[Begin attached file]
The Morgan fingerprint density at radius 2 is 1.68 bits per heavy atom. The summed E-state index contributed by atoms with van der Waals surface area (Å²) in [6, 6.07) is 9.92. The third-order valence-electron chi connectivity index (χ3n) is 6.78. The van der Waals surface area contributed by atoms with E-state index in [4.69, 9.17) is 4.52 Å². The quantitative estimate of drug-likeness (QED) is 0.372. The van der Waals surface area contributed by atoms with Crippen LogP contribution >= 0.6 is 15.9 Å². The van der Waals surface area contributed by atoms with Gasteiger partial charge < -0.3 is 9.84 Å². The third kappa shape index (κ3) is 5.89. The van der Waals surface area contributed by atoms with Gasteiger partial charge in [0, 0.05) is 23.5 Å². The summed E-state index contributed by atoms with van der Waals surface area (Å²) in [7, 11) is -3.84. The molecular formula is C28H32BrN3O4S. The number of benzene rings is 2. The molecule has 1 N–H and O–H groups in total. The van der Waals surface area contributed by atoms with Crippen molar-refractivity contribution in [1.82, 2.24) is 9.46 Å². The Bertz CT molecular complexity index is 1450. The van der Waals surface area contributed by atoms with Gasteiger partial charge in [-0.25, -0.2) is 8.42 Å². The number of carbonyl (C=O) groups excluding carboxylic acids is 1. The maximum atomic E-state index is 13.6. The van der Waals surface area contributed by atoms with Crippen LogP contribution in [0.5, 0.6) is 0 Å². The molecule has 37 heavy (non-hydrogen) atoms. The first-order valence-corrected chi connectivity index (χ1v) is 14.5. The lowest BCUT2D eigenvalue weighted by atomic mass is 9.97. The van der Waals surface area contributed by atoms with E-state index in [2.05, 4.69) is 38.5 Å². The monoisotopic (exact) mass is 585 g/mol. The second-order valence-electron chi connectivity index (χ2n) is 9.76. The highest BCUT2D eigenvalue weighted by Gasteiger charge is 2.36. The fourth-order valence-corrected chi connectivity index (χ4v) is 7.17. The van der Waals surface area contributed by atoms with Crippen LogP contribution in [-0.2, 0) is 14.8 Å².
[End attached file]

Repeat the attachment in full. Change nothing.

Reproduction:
The Morgan fingerprint density at radius 2 is 1.68 bits per heavy atom. The summed E-state index contributed by atoms with van der Waals surface area (Å²) in [6, 6.07) is 9.92. The third-order valence-electron chi connectivity index (χ3n) is 6.78. The van der Waals surface area contributed by atoms with E-state index in [4.69, 9.17) is 4.52 Å². The quantitative estimate of drug-likeness (QED) is 0.372. The van der Waals surface area contributed by atoms with Crippen LogP contribution >= 0.6 is 15.9 Å². The van der Waals surface area contributed by atoms with Gasteiger partial charge < -0.3 is 9.84 Å². The third kappa shape index (κ3) is 5.89. The van der Waals surface area contributed by atoms with Gasteiger partial charge in [0, 0.05) is 23.5 Å². The summed E-state index contributed by atoms with van der Waals surface area (Å²) in [7, 11) is -3.84. The molecular formula is C28H32BrN3O4S. The number of benzene rings is 2. The molecule has 1 N–H and O–H groups in total. The van der Waals surface area contributed by atoms with Crippen molar-refractivity contribution in [1.82, 2.24) is 9.46 Å². The Bertz CT molecular complexity index is 1450. The van der Waals surface area contributed by atoms with Gasteiger partial charge in [-0.25, -0.2) is 8.42 Å². The number of carbonyl (C=O) groups excluding carboxylic acids is 1. The maximum atomic E-state index is 13.6. The van der Waals surface area contributed by atoms with Crippen LogP contribution in [0.5, 0.6) is 0 Å². The molecule has 37 heavy (non-hydrogen) atoms. The first-order valence-corrected chi connectivity index (χ1v) is 14.5. The lowest BCUT2D eigenvalue weighted by atomic mass is 9.97. The van der Waals surface area contributed by atoms with E-state index in [2.05, 4.69) is 38.5 Å². The monoisotopic (exact) mass is 585 g/mol. The second-order valence-electron chi connectivity index (χ2n) is 9.76. The highest BCUT2D eigenvalue weighted by Gasteiger charge is 2.36. The fourth-order valence-corrected chi connectivity index (χ4v) is 7.17. The van der Waals surface area contributed by atoms with Crippen LogP contribution in [-0.2, 0) is 14.8 Å².